The Lucas County Board of Elections and some of its top employees were grilled for nearly nine hours on Tuesday by a state-appointed “transparency committee” on its apparent discourse, dysfunction, and occasional disregard of procedure.
The four-member, blue-ribbon-style transparency committee, which met at the elections board’s office for the second time at the behest of Secretary of State Jon Husted, interrogated the elections board members, Director Gina Kaczala, and Deputy Director Dan DeAngelis on reports of voting machines not properly tested before early voting began April 1; security of computer passwords; personality conflicts among board members and staff; policy violations; fired employees, and a wide range of other issues.
Each member of the transparency committee chastised the elections board at one point, and each had at least one heated exchange with Jon Stainbrook, a Republican elections board member.
“Holy Toledo ... unfortunately, what this is showing is that we can’t figure out under the current circumstances how to have a meeting or put an agenda together,” said Jon Allison, a committee member and Republican lawyer from Columbus.
“I am not trying to be a jerk or judge people … but this is just complete dysfunction,” Mr. Allison said. “If I were a voter in Lucas County looking at this, seeing that you guys can’t even figure out how to run the basic stuff here — it’s just very disheartening.”
Republican Scott Borgemenke, a former assistant secretary of state who heads the transparency committee, blasted the board on several occasions — particularly Chairman Ron Rothenbuhler, a Democrat, and Mr. Stainbrook.
Mr. Borgemenke said it was frustrating that the committee had to ask questions about basic policies, such as how items are placed on agendas, for an hour before the May 6 election was specifically discussed.
“It is extremely frustrating to hear the Abbott and Costello routine that we are getting from everybody,” he said. “These are personality problems and personnel issues and you are not getting down to these issues.
“No one is in a good mood here today, particularly not me,” Mr. Borgemenke added.
Mr. Stainbrook claimed he encountered roadblocks from Mr. Rothenbuhler when trying to place items on meeting agendas.
Elections workers told the transparency committee that reports of voting machines at the early-vote center not being tested were false.
“That is patently untrue,” said Robert Walden, Jr., a Democrat who manages the computerized Global Election Management System that records and counts votes. “The machines were fully tested and all tapes were checked before the first vote.”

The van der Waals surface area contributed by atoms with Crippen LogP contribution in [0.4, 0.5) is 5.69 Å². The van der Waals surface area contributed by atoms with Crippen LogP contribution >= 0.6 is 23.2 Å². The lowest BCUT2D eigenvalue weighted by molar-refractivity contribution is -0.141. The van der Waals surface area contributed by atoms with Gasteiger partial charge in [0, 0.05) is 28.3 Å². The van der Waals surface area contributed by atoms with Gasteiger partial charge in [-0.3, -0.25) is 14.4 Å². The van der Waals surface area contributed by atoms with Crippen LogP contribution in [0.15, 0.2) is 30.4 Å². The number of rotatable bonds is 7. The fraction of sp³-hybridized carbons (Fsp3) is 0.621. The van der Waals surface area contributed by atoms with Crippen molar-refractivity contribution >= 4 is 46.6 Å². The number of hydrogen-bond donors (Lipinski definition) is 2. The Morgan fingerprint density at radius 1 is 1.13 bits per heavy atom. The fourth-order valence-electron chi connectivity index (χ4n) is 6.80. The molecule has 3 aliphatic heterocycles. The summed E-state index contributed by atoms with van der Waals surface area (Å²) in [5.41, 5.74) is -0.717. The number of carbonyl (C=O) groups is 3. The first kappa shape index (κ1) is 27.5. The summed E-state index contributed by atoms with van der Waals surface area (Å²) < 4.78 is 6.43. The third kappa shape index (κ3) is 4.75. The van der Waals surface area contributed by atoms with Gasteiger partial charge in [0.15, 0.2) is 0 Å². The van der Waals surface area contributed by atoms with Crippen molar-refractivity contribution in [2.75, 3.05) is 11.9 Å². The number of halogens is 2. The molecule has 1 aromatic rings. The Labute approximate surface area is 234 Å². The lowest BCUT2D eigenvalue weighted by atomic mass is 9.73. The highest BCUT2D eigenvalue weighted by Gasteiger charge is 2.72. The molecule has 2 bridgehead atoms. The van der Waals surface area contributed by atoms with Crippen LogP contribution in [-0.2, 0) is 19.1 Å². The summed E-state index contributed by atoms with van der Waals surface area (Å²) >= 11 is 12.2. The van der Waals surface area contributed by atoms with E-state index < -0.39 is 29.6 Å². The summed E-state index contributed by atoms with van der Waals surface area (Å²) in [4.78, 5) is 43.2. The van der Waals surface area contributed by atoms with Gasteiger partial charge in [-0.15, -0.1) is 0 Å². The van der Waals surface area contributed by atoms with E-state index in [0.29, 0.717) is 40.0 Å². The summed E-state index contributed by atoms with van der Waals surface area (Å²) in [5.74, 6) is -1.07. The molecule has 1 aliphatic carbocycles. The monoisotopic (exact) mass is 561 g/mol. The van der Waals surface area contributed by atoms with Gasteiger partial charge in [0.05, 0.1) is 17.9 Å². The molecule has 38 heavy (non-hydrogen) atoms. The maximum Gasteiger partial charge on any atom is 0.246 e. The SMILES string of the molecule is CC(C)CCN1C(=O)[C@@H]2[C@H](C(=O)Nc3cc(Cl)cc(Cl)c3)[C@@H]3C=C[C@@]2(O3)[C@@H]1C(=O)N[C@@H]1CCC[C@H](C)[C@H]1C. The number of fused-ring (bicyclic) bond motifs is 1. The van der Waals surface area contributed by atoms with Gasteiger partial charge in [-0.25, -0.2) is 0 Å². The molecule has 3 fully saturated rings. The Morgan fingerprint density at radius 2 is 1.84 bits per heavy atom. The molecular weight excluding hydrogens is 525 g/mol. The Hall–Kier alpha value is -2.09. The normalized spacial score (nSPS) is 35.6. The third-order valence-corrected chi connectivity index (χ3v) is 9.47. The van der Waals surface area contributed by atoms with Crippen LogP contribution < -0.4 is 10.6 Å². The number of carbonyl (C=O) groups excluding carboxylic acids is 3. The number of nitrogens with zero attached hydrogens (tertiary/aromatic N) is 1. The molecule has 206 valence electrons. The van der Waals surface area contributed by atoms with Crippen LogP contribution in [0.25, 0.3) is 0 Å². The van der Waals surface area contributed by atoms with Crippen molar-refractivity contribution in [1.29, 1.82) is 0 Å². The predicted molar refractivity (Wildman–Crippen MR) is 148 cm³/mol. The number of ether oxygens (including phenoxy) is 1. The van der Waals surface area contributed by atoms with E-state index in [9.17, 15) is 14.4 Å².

The transparency committee is expected to return for a third day of questioning next week. It also includes Democrat Jennifer Brunner, a former secretary of state, and Democrat Jim Ruvolo, a former member of the county elections board.
Mr. Stainbrook shot back several times — taking aim at Mr. Ruvolo and Ms. Brunner.
There were long discussions over two elections-board employees — Republican Booth Official Matt Toepfer and Elections Manager Hans Schnapp, neither of whom were present. Mr. Toepfer has been out sick for two weeks while Mr. Schnapp was not at work for an undisclosed reason.
The transparency committee made several requests that both men attend their next meeting, prompting elections board member Tony DeGidio to suggest issuing subpoenas.
Ms. Kaczala and Mr. DeAngelis told the committee that Mr. Toepfer supervised a former employee, Melissa Brogan, with whom he had a child. The director and deputy director fired Ms. Brogan, a seasonal Republican booth official, last month for circulating petitions while out on sick time.
Ms. Brunner drew Mr. Stainbrook’s ire for calling Ms. Brogan the “baby mama” of her supervisor. Mr. Borgemenke said it was not meant to be disrespectful and raised the question of why management did not reassign the two employees once their personal relationship became known.
When the committee met last week, it was disclosed that the elections board had not forwarded late-filed campaign finance reports to the Ohio Elections Commission in more than two years. Board employee Lori Jacek reaffirmed that to the transparency committee Tuesday.
Mr. Stainbrook said there were attempts to forward those reports to the state commission, but motions to do so were tabled three times last year at Mr. Rothenbuhler’s request.
That brought to light another issue — that the elections board had not followed Robert’s Rules of Order when it did not vote on motions to table something.
The elections board plans a special meeting Thursday before the transparency committee’s return next week.